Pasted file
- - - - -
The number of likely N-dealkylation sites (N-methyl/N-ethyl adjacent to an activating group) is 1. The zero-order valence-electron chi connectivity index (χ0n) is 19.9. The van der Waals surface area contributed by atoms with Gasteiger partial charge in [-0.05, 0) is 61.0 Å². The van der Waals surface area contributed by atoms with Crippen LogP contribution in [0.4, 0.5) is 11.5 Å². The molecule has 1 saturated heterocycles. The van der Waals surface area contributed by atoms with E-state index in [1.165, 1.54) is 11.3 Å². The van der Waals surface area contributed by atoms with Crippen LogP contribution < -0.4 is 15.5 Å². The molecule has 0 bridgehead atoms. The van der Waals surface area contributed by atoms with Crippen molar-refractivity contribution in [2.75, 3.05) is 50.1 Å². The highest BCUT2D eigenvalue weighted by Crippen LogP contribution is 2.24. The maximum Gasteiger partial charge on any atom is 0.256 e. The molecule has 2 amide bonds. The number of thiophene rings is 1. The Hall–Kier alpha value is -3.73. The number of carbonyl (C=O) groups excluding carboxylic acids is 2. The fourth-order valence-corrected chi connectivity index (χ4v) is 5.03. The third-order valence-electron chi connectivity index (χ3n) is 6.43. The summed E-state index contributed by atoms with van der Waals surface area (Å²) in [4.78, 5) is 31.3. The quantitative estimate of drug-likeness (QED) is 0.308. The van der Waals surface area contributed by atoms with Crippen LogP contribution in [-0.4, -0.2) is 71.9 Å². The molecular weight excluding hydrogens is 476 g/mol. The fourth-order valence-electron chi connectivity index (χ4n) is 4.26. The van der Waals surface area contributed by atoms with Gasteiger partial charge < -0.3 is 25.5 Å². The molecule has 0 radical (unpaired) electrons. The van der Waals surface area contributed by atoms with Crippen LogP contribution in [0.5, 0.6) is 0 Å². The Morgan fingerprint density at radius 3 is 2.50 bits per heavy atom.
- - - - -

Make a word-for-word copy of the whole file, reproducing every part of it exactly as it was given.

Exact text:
The number of likely N-dealkylation sites (N-methyl/N-ethyl adjacent to an activating group) is 1. The zero-order valence-electron chi connectivity index (χ0n) is 19.9. The van der Waals surface area contributed by atoms with Gasteiger partial charge in [-0.05, 0) is 61.0 Å². The van der Waals surface area contributed by atoms with Crippen LogP contribution in [0.4, 0.5) is 11.5 Å². The molecule has 1 saturated heterocycles. The van der Waals surface area contributed by atoms with E-state index in [1.165, 1.54) is 11.3 Å². The van der Waals surface area contributed by atoms with Crippen LogP contribution < -0.4 is 15.5 Å². The molecule has 0 bridgehead atoms. The van der Waals surface area contributed by atoms with Crippen molar-refractivity contribution in [2.75, 3.05) is 50.1 Å². The highest BCUT2D eigenvalue weighted by Crippen LogP contribution is 2.24. The maximum Gasteiger partial charge on any atom is 0.256 e. The molecule has 2 amide bonds. The number of thiophene rings is 1. The Hall–Kier alpha value is -3.73. The number of carbonyl (C=O) groups excluding carboxylic acids is 2. The fourth-order valence-corrected chi connectivity index (χ4v) is 5.03. The third-order valence-electron chi connectivity index (χ3n) is 6.43. The summed E-state index contributed by atoms with van der Waals surface area (Å²) in [4.78, 5) is 31.3. The quantitative estimate of drug-likeness (QED) is 0.308. The van der Waals surface area contributed by atoms with Crippen LogP contribution in [-0.4, -0.2) is 71.9 Å². The molecular weight excluding hydrogens is 476 g/mol. The fourth-order valence-electron chi connectivity index (χ4n) is 4.26. The van der Waals surface area contributed by atoms with Gasteiger partial charge < -0.3 is 25.5 Å². The molecule has 0 radical (unpaired) electrons. The van der Waals surface area contributed by atoms with Crippen LogP contribution in [0.5, 0.6) is 0 Å². The Morgan fingerprint density at radius 3 is 2.50 bits per heavy atom.